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I have a scenario where the label of a PicklistEntry contains a char 160 (non breaking space) at the end of the value. So when I call pe.label.getChars() the array output is the following characters: (104, 101, 108, 108, 111, 160).

If I call trim() then getChars(), I'm expecting the trailing 160 character to be removed. However, it's not. When I use char 32, trim() will remove it correctly.

Additionally, using normalizeSpace() DOES remove the char 160.

So my main question is why doesn't trim() remove this character while normalizeSpace() does?

See code example below.

// get 'hello ' from character array using 160 for space
String hello = String.fromCharArray(new Integer[] { 104, 101, 108, 108, 111, 160 });
System.debug('==>' + hello.trim()); //output ==> 'hello '

// get 'hello ' from character array using 32 for space
hello = String.fromCharArray(new Integer[] { 104, 101, 108, 108, 111, 32 });
System.debug('==>' + hello.trim()); //output ==> 'hello'

// get 'hello ' from character array using 160 for space and call normalizeSpace()
hello = String.fromCharArray(new Integer[] { 104, 101, 108, 108, 111, 160 });
System.debug('==>' + hello.normalizeSpace()); //output ==> 'hello'

EDIT Additionally, when calling normalizeSpace() the char 160 is actually converted to char 32. So in order to completely trim the 160 and additional 32, I have to call normalizeSpace().trim()

String hello = String.fromCharArray(new Integer[] { 104, 101, 108, 108, 111, 160 });
String normalized = hello.normalizeSpace();
System.debug('==>' + normalized); //output ==> 'hello'
System.debug('==>' + normalized.getChars()); //output ==> (104, 101, 108, 108, 111, 32)
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The documentation for trim says:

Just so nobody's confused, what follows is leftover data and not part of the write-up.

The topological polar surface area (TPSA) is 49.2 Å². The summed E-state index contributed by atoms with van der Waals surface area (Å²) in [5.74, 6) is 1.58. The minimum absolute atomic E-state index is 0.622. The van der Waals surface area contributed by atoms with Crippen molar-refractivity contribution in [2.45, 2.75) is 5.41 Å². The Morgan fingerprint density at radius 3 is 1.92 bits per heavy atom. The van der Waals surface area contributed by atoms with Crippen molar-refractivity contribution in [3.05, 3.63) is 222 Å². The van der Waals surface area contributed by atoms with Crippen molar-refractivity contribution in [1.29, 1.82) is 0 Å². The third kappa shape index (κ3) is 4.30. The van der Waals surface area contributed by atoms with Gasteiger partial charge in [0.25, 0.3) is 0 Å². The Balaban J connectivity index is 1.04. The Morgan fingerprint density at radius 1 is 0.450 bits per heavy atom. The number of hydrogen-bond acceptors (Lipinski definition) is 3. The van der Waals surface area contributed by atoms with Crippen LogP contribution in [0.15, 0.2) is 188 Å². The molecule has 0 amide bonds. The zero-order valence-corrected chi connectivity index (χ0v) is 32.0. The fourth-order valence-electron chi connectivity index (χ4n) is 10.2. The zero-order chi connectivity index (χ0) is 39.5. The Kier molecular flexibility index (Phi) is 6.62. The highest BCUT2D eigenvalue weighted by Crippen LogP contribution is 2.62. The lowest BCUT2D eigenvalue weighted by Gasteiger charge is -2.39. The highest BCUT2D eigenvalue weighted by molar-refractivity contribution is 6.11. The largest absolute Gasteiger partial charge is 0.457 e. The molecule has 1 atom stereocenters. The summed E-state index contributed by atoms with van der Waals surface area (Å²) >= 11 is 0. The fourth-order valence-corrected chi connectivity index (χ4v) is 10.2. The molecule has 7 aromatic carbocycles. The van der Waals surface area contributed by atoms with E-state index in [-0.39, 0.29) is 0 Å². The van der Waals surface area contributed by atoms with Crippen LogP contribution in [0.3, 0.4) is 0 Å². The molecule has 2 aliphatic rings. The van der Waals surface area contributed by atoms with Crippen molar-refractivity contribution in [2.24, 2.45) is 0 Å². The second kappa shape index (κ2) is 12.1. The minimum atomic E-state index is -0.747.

Leading and trailing ASCII control characters such as tabs and newline characters are also removed. White space and control characters that aren’t at the beginning or end of the sentence aren’t removed.

Taking this literally, only space (ASCII 32), tab (ASCII 9), line feed (ASCII 10), and carriage return (ASCII 13) would be removed, leaving other whitespace, such as non-breaking space, zero-width space, and so on unaffected. This is probably because trim is a very old method, dating back to the beginning of Apex, while normalizeWhitespace is relatively new.


As a quick alternative that should do what you want:

// get ' hello ' from character array using 160 for space
String hello = String.fromCharArray(new Integer[] { 160, 104, 101, 108, 108, 111, 160 });
System.debug('==>"' + hello.replaceAll('^\\p{IsWhite_Space}+|\\p{IsWhite_Space}+$','')+'"'); //output ==>"hello"
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    Makes sense, thank you. Is it worth opening a ticket with support to suggest they include these additional characters in trim? I could see a scenario where you don't want to use normalizeSpace since it removes dupes throughout the entire string. – fehays Aug 22 at 16:53
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    @fehays You could try, but my best educated guess is that they would not log a bug, or if they did, it would become Closed/NoFix. If you need a more robust solution, consider String.replaceAll, which accepts a regular expression to replace. For example: ^\\p{IsWhite_Space}+|\\p{IsWhite_Space}+$. I'll include an example for you in the answer. – sfdcfox Aug 22 at 19:07

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